Realty Bites

I moved into a new place and the previous tenant's stuff is still in the closet. Can I throw it out?

By Austin Havens-Bowen  |
September 28, 2021 - 1:30PM

Ask the broker, landlord, or super before throwing out someone else's stuff.


It’s fairly common for new renters to move into a place and find that the previous tenants have left behind some things, brokers tell Brick Underground. No doubt—it can be a drag to have to deal with someone else's stuff. Karen Kostiw, a broker at Warburg Realty, says she had to clean out children’s clothes and furniture that were left behind at an apartment she was clearing out.

But on the other hand, you might get lucky and find art, furniture, or even window AC units—things that were too big for a new place or too heavy to move—and you can make use of them.

However, most of the time landlords deliver an empty apartment and store (or throw out) any items that remain, says Arik Lifshitz, CEO of DSA Property Group. If there is something, like a book case, for example, and you don’t want it, you can ask for it to be removed, he says.

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So what should you do if you move in and come across smaller, more personal possessions? First, reach out to the listing agent or landlord before throwing them out, Kostiw says. You would want someone to do the same for you.

And if it’s something that seems important or valuable, you should give it to management so you’re not responsible for it or contact the super and have them store it in case the previous tenant comes back to collect their stuff.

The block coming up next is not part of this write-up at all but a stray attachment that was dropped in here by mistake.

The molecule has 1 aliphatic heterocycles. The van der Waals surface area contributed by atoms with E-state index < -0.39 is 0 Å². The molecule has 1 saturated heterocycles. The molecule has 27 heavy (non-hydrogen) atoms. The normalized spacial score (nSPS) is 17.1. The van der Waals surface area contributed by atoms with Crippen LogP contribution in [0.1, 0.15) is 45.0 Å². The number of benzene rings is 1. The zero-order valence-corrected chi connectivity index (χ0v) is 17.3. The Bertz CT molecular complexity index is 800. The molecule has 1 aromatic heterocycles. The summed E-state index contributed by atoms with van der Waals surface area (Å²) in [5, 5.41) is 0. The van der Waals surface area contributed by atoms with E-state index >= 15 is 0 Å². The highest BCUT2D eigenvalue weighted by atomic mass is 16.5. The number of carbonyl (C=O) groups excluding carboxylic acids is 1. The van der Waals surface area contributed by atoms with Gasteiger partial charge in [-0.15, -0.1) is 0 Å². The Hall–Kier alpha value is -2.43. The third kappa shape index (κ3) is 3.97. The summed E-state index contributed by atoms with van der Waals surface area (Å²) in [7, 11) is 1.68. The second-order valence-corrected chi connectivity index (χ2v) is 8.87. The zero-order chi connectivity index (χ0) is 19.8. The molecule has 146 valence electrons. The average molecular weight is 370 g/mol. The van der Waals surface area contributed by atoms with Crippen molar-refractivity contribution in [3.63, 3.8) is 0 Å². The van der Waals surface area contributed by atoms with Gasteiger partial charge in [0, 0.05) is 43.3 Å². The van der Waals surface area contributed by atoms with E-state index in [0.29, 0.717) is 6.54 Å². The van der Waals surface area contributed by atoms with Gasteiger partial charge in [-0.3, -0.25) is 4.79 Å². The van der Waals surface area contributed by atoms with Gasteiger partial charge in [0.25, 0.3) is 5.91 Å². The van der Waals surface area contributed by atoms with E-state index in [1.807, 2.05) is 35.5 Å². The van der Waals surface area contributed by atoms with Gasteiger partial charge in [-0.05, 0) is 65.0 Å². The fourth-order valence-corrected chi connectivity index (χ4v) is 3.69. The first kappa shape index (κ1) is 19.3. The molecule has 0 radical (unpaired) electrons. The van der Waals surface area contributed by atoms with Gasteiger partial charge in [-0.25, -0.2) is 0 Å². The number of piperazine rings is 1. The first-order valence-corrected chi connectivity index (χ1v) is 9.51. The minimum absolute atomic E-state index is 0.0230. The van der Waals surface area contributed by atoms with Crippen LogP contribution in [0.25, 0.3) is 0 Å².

You can also use your discretion—if it’s something that looks broken or damaged, you’re probably in the clear to toss it out. But dispose of it the right way.

Adjina Dekidjiev, a broker at Warburg Realty, says she once had a landlord receive a citation from the Department of Sanitation after a former tenant’s furniture was left on the curb by the new tenant. So unless it’s something that can easily be thrown out with the trash, ask the super to take care of it.

And at the end of the day, you’re not under any obligation to the previous tenant, so if you’re not getting help in a timely manner, you can just throw out the things responsibly.



Austin Havens-Bowen

Staff Writer

Staff writer Austin Havens-Bowen covers the rental market and answers renters' questions in a column called Realty Bites. He previously reported on local news for the Queens Ledger and The Hunts Point Express in the Bronx. He graduated from Hunter College with a BA in media studies. He rents a one-bedroom apartment in Astoria with his boyfriend and their two cats.

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